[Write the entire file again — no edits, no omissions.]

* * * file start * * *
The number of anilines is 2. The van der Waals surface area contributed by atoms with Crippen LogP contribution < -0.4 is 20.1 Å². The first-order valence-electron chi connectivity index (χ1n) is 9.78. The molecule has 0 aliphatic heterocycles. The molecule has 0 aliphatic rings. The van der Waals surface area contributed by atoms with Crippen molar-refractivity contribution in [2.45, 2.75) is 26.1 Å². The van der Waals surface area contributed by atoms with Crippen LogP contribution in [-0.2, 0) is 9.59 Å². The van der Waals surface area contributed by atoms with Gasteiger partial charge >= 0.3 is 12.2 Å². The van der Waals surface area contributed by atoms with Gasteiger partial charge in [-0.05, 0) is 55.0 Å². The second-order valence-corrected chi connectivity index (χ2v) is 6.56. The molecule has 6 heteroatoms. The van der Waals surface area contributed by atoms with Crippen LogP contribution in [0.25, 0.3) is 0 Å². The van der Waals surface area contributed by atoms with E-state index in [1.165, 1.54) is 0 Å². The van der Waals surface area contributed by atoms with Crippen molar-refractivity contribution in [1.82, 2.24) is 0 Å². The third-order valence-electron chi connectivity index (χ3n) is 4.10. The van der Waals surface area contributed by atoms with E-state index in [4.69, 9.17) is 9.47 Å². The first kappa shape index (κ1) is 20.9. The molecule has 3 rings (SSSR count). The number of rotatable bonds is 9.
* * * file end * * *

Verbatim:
The number of anilines is 2. The van der Waals surface area contributed by atoms with Crippen LogP contribution < -0.4 is 20.1 Å². The first-order valence-electron chi connectivity index (χ1n) is 9.78. The molecule has 0 aliphatic heterocycles. The molecule has 0 aliphatic rings. The van der Waals surface area contributed by atoms with Crippen molar-refractivity contribution in [2.45, 2.75) is 26.1 Å². The van der Waals surface area contributed by atoms with Crippen LogP contribution in [-0.2, 0) is 9.59 Å². The van der Waals surface area contributed by atoms with Gasteiger partial charge >= 0.3 is 12.2 Å². The van der Waals surface area contributed by atoms with Gasteiger partial charge in [-0.05, 0) is 55.0 Å². The second-order valence-corrected chi connectivity index (χ2v) is 6.56. The molecule has 6 heteroatoms. The van der Waals surface area contributed by atoms with Crippen LogP contribution in [0.25, 0.3) is 0 Å². The van der Waals surface area contributed by atoms with E-state index in [1.165, 1.54) is 0 Å². The van der Waals surface area contributed by atoms with Crippen molar-refractivity contribution in [1.82, 2.24) is 0 Å². The third-order valence-electron chi connectivity index (χ3n) is 4.10. The van der Waals surface area contributed by atoms with E-state index in [4.69, 9.17) is 9.47 Å². The first kappa shape index (κ1) is 20.9. The molecule has 3 rings (SSSR count). The number of rotatable bonds is 9.